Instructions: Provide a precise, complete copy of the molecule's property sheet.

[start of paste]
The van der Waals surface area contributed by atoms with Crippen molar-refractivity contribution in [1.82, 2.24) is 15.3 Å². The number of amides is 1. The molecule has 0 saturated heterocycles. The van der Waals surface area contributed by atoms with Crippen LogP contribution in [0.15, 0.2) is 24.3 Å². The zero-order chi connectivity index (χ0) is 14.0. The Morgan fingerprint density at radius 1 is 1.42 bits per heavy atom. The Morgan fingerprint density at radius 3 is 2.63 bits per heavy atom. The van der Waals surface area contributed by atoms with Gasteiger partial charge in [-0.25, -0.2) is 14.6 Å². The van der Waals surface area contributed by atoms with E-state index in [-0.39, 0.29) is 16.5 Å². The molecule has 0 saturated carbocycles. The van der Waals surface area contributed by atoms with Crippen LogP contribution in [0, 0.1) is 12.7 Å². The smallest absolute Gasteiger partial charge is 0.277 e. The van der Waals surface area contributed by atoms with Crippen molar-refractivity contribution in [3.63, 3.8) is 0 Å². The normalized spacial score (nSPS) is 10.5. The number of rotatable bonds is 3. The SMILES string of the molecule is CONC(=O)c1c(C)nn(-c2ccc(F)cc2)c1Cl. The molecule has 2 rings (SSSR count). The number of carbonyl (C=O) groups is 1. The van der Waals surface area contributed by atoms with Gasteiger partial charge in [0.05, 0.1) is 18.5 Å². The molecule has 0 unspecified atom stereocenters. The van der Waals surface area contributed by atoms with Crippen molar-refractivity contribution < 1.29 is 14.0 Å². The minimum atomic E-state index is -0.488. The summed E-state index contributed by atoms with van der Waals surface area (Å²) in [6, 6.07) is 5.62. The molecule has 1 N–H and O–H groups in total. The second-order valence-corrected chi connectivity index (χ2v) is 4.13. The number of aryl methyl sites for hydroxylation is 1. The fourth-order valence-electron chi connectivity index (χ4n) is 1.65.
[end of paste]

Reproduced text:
The van der Waals surface area contributed by atoms with Crippen molar-refractivity contribution in [1.82, 2.24) is 15.3 Å². The number of amides is 1. The molecule has 0 saturated heterocycles. The van der Waals surface area contributed by atoms with Crippen LogP contribution in [0.15, 0.2) is 24.3 Å². The zero-order chi connectivity index (χ0) is 14.0. The Morgan fingerprint density at radius 1 is 1.42 bits per heavy atom. The Morgan fingerprint density at radius 3 is 2.63 bits per heavy atom. The van der Waals surface area contributed by atoms with Gasteiger partial charge in [-0.25, -0.2) is 14.6 Å². The van der Waals surface area contributed by atoms with E-state index in [-0.39, 0.29) is 16.5 Å². The molecule has 0 saturated carbocycles. The van der Waals surface area contributed by atoms with Crippen LogP contribution in [0, 0.1) is 12.7 Å². The smallest absolute Gasteiger partial charge is 0.277 e. The van der Waals surface area contributed by atoms with Crippen molar-refractivity contribution in [3.63, 3.8) is 0 Å². The normalized spacial score (nSPS) is 10.5. The number of rotatable bonds is 3. The SMILES string of the molecule is CONC(=O)c1c(C)nn(-c2ccc(F)cc2)c1Cl. The molecule has 2 rings (SSSR count). The number of carbonyl (C=O) groups is 1. The van der Waals surface area contributed by atoms with Gasteiger partial charge in [0.05, 0.1) is 18.5 Å². The molecule has 0 unspecified atom stereocenters. The van der Waals surface area contributed by atoms with Crippen molar-refractivity contribution < 1.29 is 14.0 Å². The minimum atomic E-state index is -0.488. The summed E-state index contributed by atoms with van der Waals surface area (Å²) in [6, 6.07) is 5.62. The molecule has 1 N–H and O–H groups in total. The second-order valence-corrected chi connectivity index (χ2v) is 4.13. The number of aryl methyl sites for hydroxylation is 1. The fourth-order valence-electron chi connectivity index (χ4n) is 1.65.